At first, he was clearly trying to fluster Biden, probably in an effort to reinforce his long-standing baseless assertion that Biden was suffering from a mental decline. And for a period, it worked: Biden, clearly expecting an actual debate, was forced to adjust. But, soon, he adjusted, at times letting his frustration with Trump’s flailing punches seep through, as when he flatly suggested that the president “shut up.”

But Trump’s strategy didn’t change. On question after question, Trump tried to pester Biden so that he couldn’t offer any coherent answer – not because of any deficiency with Biden but simply because no one could, any more than one could have an elegant tea party in the middle of a dodgeball game…

It’s an odd gambit for Trump. Sure, it means that he floods out Biden’s own attacks or Biden’s presentation of his policy ideas. (Trump, famously, has offered little in the way of a second-term agenda.) The Atlantic’s Derek Thompson noted that it was the human equivalent of a distributed denial-of-service attack, a hostile effort in which a website is flooded with so much garbage traffic that good requests can’t get through. Few rational debate topics survived Trump’s tsunami.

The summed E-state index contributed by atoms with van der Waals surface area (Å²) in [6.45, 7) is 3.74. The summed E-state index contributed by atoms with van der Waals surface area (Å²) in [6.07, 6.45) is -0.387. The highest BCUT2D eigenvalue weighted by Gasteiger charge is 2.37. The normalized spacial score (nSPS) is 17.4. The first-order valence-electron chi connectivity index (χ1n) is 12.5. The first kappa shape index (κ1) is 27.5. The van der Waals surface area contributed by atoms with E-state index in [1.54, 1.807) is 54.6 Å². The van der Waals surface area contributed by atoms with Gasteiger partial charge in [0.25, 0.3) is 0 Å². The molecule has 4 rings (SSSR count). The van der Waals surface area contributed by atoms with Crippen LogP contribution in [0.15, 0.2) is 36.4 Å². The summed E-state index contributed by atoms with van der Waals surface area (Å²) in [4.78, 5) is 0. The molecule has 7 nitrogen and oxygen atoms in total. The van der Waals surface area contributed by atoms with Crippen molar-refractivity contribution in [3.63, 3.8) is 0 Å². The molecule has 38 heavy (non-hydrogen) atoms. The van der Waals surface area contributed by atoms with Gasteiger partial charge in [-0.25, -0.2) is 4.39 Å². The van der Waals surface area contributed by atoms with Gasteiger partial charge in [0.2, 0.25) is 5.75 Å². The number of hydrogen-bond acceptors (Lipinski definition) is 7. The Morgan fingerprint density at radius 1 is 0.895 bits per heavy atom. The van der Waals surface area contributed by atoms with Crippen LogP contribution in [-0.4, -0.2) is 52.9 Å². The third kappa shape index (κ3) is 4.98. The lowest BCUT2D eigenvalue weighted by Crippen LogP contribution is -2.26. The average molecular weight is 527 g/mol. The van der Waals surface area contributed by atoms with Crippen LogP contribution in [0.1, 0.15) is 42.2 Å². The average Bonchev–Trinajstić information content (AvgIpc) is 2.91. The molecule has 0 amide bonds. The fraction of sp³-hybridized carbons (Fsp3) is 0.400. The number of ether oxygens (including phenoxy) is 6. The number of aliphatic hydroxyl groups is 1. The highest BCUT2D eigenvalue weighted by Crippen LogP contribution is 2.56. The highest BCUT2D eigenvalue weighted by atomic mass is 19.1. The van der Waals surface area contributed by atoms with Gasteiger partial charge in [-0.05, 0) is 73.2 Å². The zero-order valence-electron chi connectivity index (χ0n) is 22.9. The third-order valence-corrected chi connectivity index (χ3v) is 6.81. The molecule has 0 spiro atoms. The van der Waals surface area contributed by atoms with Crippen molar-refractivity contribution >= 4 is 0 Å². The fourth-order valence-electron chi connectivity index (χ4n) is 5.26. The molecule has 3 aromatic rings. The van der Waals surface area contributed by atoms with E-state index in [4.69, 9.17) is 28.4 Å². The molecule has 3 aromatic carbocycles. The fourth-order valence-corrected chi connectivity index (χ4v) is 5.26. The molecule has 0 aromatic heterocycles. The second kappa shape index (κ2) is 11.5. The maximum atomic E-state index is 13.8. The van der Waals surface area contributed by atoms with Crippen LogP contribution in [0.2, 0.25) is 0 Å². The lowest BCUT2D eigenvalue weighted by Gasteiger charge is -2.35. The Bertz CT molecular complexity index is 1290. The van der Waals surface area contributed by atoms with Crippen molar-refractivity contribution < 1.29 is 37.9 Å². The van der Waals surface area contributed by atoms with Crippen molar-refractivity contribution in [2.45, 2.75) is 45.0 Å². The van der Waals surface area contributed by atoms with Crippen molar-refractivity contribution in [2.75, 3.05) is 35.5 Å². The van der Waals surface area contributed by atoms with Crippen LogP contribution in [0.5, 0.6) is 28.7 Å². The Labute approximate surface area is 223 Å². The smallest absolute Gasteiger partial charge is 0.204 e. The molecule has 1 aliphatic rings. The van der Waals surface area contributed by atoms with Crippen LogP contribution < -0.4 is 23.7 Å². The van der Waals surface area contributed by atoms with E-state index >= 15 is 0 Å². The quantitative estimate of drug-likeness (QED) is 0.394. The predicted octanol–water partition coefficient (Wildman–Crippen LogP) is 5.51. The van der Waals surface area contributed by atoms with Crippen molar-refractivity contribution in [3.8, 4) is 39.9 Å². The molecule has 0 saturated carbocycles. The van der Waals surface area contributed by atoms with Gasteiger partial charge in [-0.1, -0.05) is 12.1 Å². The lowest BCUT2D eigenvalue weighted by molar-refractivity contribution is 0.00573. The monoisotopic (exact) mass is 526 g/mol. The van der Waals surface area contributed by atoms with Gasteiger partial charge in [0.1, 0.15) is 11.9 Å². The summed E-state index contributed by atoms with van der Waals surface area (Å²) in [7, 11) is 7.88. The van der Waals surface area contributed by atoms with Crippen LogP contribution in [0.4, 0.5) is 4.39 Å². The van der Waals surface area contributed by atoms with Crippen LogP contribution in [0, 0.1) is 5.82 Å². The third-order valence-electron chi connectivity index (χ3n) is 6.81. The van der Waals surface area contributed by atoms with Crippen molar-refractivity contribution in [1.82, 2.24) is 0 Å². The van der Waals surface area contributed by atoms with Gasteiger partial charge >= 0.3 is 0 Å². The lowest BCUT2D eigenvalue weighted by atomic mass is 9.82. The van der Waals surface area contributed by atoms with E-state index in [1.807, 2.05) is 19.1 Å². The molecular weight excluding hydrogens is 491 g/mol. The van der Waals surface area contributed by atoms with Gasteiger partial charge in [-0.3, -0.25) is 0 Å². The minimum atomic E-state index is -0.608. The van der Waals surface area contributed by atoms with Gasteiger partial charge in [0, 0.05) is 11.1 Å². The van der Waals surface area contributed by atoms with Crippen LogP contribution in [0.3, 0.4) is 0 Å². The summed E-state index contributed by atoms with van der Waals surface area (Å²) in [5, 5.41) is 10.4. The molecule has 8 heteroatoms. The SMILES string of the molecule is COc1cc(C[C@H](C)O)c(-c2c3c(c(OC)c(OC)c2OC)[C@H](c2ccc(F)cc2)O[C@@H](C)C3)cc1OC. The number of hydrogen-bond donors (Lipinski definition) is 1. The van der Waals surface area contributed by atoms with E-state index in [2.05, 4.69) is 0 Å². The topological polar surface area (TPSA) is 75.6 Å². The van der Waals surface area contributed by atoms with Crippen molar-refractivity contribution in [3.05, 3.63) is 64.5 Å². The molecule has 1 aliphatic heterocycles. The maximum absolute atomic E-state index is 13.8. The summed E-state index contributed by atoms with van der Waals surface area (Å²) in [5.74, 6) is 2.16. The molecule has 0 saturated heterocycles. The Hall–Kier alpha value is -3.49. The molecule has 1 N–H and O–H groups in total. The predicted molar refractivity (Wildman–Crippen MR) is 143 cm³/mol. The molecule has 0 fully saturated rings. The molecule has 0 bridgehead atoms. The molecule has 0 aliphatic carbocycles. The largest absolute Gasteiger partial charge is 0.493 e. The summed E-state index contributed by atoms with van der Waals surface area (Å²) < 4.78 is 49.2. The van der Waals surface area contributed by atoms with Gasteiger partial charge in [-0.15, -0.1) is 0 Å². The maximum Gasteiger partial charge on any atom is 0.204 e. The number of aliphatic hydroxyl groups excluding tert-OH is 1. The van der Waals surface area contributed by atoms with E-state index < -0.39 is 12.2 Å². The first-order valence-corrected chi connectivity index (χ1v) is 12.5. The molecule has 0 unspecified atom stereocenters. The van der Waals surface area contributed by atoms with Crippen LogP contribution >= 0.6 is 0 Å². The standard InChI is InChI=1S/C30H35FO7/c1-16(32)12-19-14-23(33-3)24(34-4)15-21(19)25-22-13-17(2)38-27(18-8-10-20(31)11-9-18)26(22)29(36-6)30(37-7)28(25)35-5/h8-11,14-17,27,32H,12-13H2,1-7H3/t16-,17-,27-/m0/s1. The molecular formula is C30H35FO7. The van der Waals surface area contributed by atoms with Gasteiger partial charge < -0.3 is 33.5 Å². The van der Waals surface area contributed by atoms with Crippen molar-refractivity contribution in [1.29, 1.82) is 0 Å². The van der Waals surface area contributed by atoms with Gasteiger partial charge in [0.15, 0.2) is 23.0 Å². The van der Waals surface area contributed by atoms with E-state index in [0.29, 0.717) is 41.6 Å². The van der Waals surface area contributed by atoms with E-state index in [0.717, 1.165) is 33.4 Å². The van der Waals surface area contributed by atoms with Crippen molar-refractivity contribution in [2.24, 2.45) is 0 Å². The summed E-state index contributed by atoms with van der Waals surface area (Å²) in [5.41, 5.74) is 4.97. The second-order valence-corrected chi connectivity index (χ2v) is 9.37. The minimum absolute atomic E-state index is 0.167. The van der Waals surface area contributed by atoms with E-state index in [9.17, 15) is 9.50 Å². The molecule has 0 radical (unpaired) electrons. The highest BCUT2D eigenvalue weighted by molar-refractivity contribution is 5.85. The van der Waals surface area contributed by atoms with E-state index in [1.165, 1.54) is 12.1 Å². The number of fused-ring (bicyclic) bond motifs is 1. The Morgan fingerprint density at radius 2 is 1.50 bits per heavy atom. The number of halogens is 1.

But as a strategy? Voters, even many of those who like Trump, consistently say that it’s his Twitter persona which they find most distasteful. Trump took the least popular aspect of his approach to politics and elevated it for what will likely turn out to be the most-watched debate of the cycle.